Between the Lines: Egg on Their Faces

The not-so-great chicken debate leaves Holyoke city councilors a laughingstock after all.

Comments (14)
Thursday, June 17, 2010

This spring Tim Purington, city councilor for Holyoke's Ward 4, raised the idea of allowing city residents to keep a small number of chickens in their yards, with an OK from the Board of Health.

The idea would have put Holyoke smack in the middle of a trend; with more and more people embracing the idea of eating locally, backyard chickens have become a popular choice, in large cities as well as more rural areas. Locally, the Pioneer Valley Backyard Chicken Association has seen a dramatic increase in new members eager to teach their kids a bit about where their food comes from—and to enjoy fresh-from-the-hen eggs.

Purington drafted a proposed pilot program with strict guidelines about noise and cleanliness, distance from neighboring properties, and disease testing. Participants would pay a $50 registration fee to the city and would be limited to a maximum of six hens; no roosters allowed. Volunteers trained by the Board of Health would inspect coops for compliance with health and safety regulations. No more than 50 licenses would be issued during the year-long pilot program.

You'd have thought Purington had dropped an atomic bomb on the city.

Holyoke's attention-hungry chief of police, Anthony Scott, was among the first to jump on Purington's idea, dismissing the notion with snide comments and warnings that it would lead to underground cock fights. Next, the health director weighed in, predicting that the chickens would bring dire, if unspecified, health risks. City councilors—apparently unaware how many other communities allow chickens without the sky falling on them—whined that the idea made Holyoke a "laughingstock" and tried to kill Purington's proposal without debate, claiming it would keep them from doing all their really important work.

And those were the responses people were willing to put their names to. On the discussion forums at—an always illuminating, if often uncomfortable, place to track a certain level of public debate—posters used the cloak of anonymity to let fly some darker thoughts. A number referred to comments made by Councilor Diosdado Lopez, who noted that backyard chickens are a Puerto Rican cultural tradition—an observation that inspired a string of ugly comments about Puerto Ricans and the "third-world" feel they and their chickens would bring to the city.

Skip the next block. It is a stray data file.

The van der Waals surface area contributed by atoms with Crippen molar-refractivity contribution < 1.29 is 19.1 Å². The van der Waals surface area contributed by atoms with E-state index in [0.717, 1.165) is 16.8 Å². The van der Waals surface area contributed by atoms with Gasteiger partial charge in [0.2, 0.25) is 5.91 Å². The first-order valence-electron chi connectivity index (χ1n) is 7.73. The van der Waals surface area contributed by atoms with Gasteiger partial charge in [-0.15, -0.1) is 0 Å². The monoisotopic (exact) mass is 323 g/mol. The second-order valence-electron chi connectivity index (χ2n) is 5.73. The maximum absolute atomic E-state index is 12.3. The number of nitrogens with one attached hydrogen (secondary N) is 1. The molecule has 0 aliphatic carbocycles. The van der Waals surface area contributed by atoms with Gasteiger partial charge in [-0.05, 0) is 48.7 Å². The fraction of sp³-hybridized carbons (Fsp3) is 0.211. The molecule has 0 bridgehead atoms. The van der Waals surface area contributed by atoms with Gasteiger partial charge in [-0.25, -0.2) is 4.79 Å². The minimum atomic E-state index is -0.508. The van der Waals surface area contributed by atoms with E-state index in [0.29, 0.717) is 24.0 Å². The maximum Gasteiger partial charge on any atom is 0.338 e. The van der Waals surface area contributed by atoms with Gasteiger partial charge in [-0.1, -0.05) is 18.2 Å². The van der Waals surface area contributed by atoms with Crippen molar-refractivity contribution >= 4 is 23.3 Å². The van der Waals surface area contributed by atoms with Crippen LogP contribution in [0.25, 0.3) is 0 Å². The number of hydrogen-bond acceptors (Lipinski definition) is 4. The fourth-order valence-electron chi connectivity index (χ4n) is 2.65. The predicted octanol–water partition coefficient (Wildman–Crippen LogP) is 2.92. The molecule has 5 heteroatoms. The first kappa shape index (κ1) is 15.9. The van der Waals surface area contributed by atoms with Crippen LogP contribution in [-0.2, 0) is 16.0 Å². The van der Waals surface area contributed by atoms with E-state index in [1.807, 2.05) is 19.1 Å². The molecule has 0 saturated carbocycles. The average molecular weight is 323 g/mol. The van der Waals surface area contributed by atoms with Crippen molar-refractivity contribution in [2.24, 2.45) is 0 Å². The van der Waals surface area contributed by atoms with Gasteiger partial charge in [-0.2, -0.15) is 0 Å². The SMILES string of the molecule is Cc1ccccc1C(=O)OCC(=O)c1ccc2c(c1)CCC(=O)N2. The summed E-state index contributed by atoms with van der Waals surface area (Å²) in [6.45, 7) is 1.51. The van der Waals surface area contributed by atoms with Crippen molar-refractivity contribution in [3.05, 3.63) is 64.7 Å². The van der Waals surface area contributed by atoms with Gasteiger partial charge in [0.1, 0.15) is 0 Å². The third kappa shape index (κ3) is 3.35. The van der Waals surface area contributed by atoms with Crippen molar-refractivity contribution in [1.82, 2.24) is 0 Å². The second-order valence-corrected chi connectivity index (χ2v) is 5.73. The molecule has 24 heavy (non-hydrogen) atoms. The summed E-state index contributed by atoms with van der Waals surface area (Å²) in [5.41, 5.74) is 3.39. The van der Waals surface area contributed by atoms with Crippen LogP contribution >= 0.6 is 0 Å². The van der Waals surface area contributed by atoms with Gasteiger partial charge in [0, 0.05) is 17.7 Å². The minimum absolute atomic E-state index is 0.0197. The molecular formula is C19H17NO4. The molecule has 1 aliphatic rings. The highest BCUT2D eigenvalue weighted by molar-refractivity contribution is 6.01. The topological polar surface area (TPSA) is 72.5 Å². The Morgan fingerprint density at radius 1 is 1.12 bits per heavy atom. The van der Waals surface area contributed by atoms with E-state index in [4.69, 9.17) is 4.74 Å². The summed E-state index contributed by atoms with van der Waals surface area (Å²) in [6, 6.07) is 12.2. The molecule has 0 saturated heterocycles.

Never mind that Purington's proposal had numerous, reasonable health and quality of life provisions in place. Never mind that, if the experience of other communities holds true, Holyoke's backyard chicken farmers would just as likely come from the middle-class families who, pushed out of the pricey housing markets in places like Northampton, have settled in the Highlands—and who, a smart politician might realize, are valuable votes to court—as from its poorer neighborhoods. In the end, the City Council's Ordinance Committee killed the idea by a 5-0 vote.

The fearmongers and bigots had spoken—and the City Council, apparently, was all ears.

Purington, to his credit, is not ready to throw in the towel. He and at-large Councilor Rebecca Lisi plan to draft a new proposal that would allow chickens to be kept at the city's community gardens—an idea that will likely also meet with resistance.

There are, without a doubt, legitimate reasons why a homeowner might get a little nervous about the notion of their neighbor setting up a chicken operation just over the fence from their kids' swing set. Will the chickens be noisy? Will they get into my yard and leave droppings everywhere? Will the coop stink in the hot summer? What if the owner gets lazy and doesn't take care of the birds?

But as countless communities around the Valley and across the country have demonstrated, those concerns can be addressed with adequate legal restrictions, such as those in Purington's proposed pilot program, and a little public education.

Unfortunately, in Holyoke, the discussion never got that far, thanks to closed-minded city leaders who are too willing to listen to the loudest and ugliest voices, and unable to recognize the many positive things that could come if they embraced the ever-evolving demographics of their city.

Comments (14)
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Well written article. I whole-heartedly agree. And as a Holyoke resident (and not of the Highlands), I'm discouraged by the City's leaders as they act in such a closed minded way. They say that they are interested in making Holyoke better. But their actions only help to perpetuate the negative attitudes about the City.

Posted by Shawn K on 6.15.10 at 18:28